I’m still wrapping my mind around the beginning of this year producing such awesome genre goodies like “The Invisible Man,” “Color Out of Space” and “Underwater” before everything just went to hell. As much as I sorely miss nestling in a comfy theater recliner — that almost definitely has leftover butter stains on it — it’s been a nice change of pace to see indie filmmakers in the horrorsphere such as Natalie Erika James (“Relic”), Amy Seimetz (“She Dies Tomorrow”) and Remi Weekes (“His House”) getting their moment to shine while we all try to stay safe. Amid these releases, however, one little horror gem seems to have dissipated from the conversation. I wouldn’t say it’s slipped entirely through the cracks, but the lack of appreciation for “Gretel & Hansel” among this year’s best — I believe — calls for a much needed reappraisal of sorts. I’ll let you in on a secret: It kinda rules.
Feature adaptations of the wandering children have seen them tempted by the devil’s lettuce (“Hansel & Gretel Get Baked”) and develop excellent marksmanship skills (“Hansel & Gretel: Witch Hunters”), but “Gretel & Hansel” is the interpretation that I feel best represents the simplistic tension of the 1812 Brothers Grimm source material while embodying its own brand of unique chills.
As it stands, “Gretel & Hansel” has garnered a mixed critical reception (64 on Metacritic), with most praising its gothic visuals while finding little enjoyment beyond its stylish window dressing. In addition to being one of my favorites of the year, “Gretel & Hansel” has quickly become one of my go-to comfort horror films alongside “Ready or Not.” At a brisk 87 minutes, this thing proves that short runtimes can do wonders.
It appears, however, that there’s a large dissonance between my admiration and the audience consensus. I expected the deliberate pacing to alienate some casual moviegoers, but I never expected just how abysmally this film would be received by the general public, with many citing it as slow, boring and not scary in the least. “Gretel & Hansel” at the very least earned a small profit back, raking in $22 million worldwide against a well-spent $5 million budget. That’s not too bad, all things considered. And while I can understand “Gretel & Hansel” not appealing to everyone’s taste, there’s more to unravel here than most would give it credit for. This seems to be a common thread with the films of Osgood Perkins.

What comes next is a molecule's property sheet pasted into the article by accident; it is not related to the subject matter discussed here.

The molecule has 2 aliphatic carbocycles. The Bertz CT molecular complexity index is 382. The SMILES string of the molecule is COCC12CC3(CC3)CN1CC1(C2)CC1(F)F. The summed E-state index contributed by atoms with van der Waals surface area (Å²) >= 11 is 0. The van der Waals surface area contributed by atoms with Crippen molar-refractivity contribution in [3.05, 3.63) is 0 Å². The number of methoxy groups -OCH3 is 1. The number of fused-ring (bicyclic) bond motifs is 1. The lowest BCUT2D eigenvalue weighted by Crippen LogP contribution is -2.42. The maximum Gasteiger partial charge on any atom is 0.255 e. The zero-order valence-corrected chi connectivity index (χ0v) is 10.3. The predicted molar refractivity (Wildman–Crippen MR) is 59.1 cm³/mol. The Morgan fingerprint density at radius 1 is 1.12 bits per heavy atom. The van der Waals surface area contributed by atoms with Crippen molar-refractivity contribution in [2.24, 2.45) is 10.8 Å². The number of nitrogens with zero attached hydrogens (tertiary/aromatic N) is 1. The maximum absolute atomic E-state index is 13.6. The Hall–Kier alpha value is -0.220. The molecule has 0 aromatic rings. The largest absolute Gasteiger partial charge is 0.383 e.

Even I’ll admit that it took me another viewing to fully appreciate the horror of “The Blackcoat’s Daughter;” that ending hits me like a ton of bricks now having grasped the emotional weight of that final scene. And while I’m not completely aboard the “I Am the Pretty Thing That Lives in the House” train, it’s a quietly audacious example of moody storytelling that at least demonstrates Perkins’s flair for mood pieces. His films share this commonality of curious women converging with dark forces to obtain a sense of belonging. “Gretel & Hansel” is no different.
Consider this a minor *spoiler warning* here for courtesy’s sake from here on out. Perkins’s vision obviously flips the classic Grimm fairy tale on its head, pushing Gretel (Sophia Lillis) to the forefront. When she and her younger brother Hansel (Samuel Leakey) are thrust from their home, they naturally traverse the unpredictable woods in search of their next meal. Just like in the story, they come across a beautiful woodland home where a kind, old Witch (Alice Krige) greets them with open arms and a buffet of foods they only dreamt of. It’s from this point that “Gretel & Hansel” doesn’t deviate so much as slightly tweak and expand upon the straightforward “be wary of strangers” messaging of the original text.
When Gretel speaks of fairy tales, she expresses that in order to have one told in your name, “you have to go through a lot of terrible trouble.” She speaks of the fabled legend of the girl in her little pink cap whom was gifted malevolent powers at birth by an Enchantress, and how she was sent away after her wicked deeds. Learning lessons is in the very nature of fairy tales. And Gretel is about to learn a very important one.
“Would it have killed you to smile at the man?” says Gretel’s weary mother (Fiona O’ Shaughnessy) after her daughter refuses the advances of a potential employer. She violently slams an axe into the table, banishing Gretel and Hansel from their home with nowhere to go. Perkins has iterated that he intended this fantasy world to feel like a place out of time. With that comes the substantial burden placed on children to fend for themselves as the world seems to be actively against them. Here they navigate unpredictable, hostile landscapes where danger is all but ready to rear its ugly head at any second with no future in sight.
With their options being work or death, it’s no wonder why they gravitate toward the Witch’s suspiciously implanted abode. The parental abandonment in particular drives young Gretel into the arms of an adult who poses a threat while also providing an avenue to a promising future of power and temptation.